In a recent piece in NeimanLab, “California Dreaming: How the LA Times is introducing new beats and platforms to grow its audience,” Joseph Lichterman includes a conversation with S. Mitra Kalita, the Times managing editor for editorial strategy, to learn more about her efforts to expand the types of stories the paper covers. “When the Los Angeles Times announced in June that it was hiring a reporter, Dexter Thomas, to cover Black Twitter,” explains Lichterman, “the Internet had many opinions and was not shy about expressing them.”
Kalita’s interest in developing and refining new styles of newspaper journalism is interesting for us as Phillip Fradkin, a former reporter at the Times, weaved into his story of California how the Chandlers controlled the news:
Like the Mexicans, the blacks were an invisible minority in the mid-1960s. Raphael J. Sonenshein, a professor of political science at California State University, Fullerton, wrote, ‘Blacks were still invisible still, especially in such citywide media outlets as the Los Angeles Times.’ He added, ‘It took massive civil violence to unmistakably express Black concerns and command the full attention of the city. Another researcher counted only one hundred inches of news space devoted to the black community since 1943, and those stories were either short, concerned only crime, or originated from city hall handouts about municipal projects. (392)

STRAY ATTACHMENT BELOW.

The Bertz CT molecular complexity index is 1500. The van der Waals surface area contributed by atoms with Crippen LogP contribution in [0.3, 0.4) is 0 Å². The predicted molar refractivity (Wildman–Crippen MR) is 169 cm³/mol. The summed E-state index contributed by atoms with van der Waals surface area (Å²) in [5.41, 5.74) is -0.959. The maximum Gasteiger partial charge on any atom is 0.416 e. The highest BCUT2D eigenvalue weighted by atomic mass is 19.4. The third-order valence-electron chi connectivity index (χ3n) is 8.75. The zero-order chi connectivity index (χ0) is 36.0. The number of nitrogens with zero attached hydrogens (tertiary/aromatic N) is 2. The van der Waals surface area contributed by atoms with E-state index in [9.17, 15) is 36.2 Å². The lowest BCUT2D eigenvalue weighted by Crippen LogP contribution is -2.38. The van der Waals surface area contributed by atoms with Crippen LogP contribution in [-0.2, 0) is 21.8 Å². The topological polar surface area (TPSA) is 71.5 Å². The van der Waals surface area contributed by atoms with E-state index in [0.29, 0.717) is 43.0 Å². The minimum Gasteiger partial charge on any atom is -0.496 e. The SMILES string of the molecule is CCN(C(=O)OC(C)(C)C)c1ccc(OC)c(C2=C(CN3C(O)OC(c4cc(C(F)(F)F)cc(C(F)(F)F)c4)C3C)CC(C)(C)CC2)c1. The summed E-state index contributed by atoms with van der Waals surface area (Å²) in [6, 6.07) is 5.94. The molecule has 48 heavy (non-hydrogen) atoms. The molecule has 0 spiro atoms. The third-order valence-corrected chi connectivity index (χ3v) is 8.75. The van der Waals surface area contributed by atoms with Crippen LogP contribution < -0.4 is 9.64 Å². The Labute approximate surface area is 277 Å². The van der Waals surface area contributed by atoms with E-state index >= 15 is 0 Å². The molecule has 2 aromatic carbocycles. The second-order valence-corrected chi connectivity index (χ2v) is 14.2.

The new journalism model will include new beats and new platforms for storytelling, from SoundCloud to Snapchat, expanding the Times’ audience beyond the readership Chandler envisioned for his paper. “I see an opportunity in framing broader stories through the California lens and achieving audience in our state and throughout the world,” Kalita explains in her conversation.
What explains California? In this case, the news. However what we are seeing is that who controls the news, and to whom the target audience is envisioned to be, will in large measure determine what is included (and what is not).